Switch-case syntax

The switch-case statement in C++ is a control statement used to execute one block of code from multiple options based on the value of a variable or an expression. It provides an alternative to using multiple if-else statements and can make the code cleaner and more readable when dealing with multiple conditions.


Here is the basic syntax of a switch-case statement in C++:

switch (expression) {
    case constant1:
        // code to be executed if expression == constant1
    case constant2:
        // code to be executed if expression == constant2
    // you can have any number of case statements
        // code to be executed if expression doesn't match any constant

Key Points

  1. Expression: The switch statement evaluates an expression once and compares the result with the values of each case label.
  2. Case Labels: Each case label must be a unique constant expression, typically integers or characters.
  3. Break Statement: The break statement is used to exit from the switch block. If break is omitted, the execution will continue to the next case label (fall-through behavior).
  4. Default Case: The default case is optional but recommended. It executes if none of the case labels match the expression. Think of it as a final else in an if-else chain.
  5. Fall-through: If you do not use break at the end of a case, the execution will continue to the next case. This can be useful in some situations but should be used with caution.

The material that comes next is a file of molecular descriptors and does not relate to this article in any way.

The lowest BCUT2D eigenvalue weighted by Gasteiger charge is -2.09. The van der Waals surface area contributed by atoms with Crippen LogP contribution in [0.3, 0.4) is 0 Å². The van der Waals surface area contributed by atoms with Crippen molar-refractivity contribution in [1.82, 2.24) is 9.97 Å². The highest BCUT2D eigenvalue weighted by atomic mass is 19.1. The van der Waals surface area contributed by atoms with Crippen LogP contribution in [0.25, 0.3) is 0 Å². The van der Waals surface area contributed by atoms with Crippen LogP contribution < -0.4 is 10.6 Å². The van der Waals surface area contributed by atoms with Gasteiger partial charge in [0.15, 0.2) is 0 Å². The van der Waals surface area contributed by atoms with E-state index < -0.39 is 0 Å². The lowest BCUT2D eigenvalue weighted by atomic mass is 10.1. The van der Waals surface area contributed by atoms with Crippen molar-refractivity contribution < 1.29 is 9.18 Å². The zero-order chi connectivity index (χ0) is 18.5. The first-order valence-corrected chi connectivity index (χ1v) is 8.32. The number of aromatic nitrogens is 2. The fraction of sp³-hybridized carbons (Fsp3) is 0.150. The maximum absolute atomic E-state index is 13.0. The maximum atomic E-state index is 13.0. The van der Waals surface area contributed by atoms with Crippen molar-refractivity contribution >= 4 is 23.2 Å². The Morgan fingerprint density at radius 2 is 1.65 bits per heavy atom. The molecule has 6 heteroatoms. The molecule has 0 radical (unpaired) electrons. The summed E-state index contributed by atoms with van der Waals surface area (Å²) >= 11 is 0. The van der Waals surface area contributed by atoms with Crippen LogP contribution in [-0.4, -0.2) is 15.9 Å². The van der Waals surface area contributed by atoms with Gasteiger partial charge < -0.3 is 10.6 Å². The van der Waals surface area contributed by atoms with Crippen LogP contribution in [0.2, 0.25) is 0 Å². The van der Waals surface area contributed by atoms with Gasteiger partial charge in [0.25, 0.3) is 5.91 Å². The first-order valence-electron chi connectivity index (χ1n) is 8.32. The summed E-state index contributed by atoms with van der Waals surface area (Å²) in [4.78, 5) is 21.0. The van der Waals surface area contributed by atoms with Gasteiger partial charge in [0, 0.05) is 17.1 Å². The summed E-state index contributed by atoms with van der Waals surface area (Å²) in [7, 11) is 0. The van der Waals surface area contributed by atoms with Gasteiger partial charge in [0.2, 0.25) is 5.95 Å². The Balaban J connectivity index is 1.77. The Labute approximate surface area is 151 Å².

#include <iostream>

int main() {
    int day = 3;

    switch (day) {
        case 1:
            std::cout << "Monday\n";
        case 2:
            std::cout << "Tuesday\n";
        case 3:
            std::cout << "Wednesday\n";
        case 4:
            std::cout << "Thursday\n";
        case 5:
            std::cout << "Friday\n";
        case 6:
            std::cout << "Saturday\n";
        case 7:
            std::cout << "Sunday\n";
            std::cout << "Invalid day\n";

    return 0;

Detailed Explanation

  1. Expression Evaluation: In the example above, day is evaluated once.
  2. Case Matching: The value of day is compared with each case label.
  3. Case 3 Execution: Since day is 3, the code under case 3: is executed, printing “Wednesday”.
  4. Break Statement: The break statement prevents the execution from falling through to case 4: and beyond.
  5. Default Case: If day had a value other than 1 to 7, the default case would be executed, printing “Invalid day”.

Common Use Cases

  • Menu Selection: Often used in console applications to handle user menu selections.
  • State Machines: Used in implementing state machines where the program transitions between different states based on input.
  • Command Handling: Handling different commands in command-line utilities or scripts.


  • Constant Expressions: The case labels must be constants known at compile time.
  • Non-Continuous Values: Not suitable for ranges of values or conditions that aren’t based on discrete, constant values.
  • Data Types: Typically used with integral or enumerated types. Using strings or floating-point numbers directly is not supported in standard C++.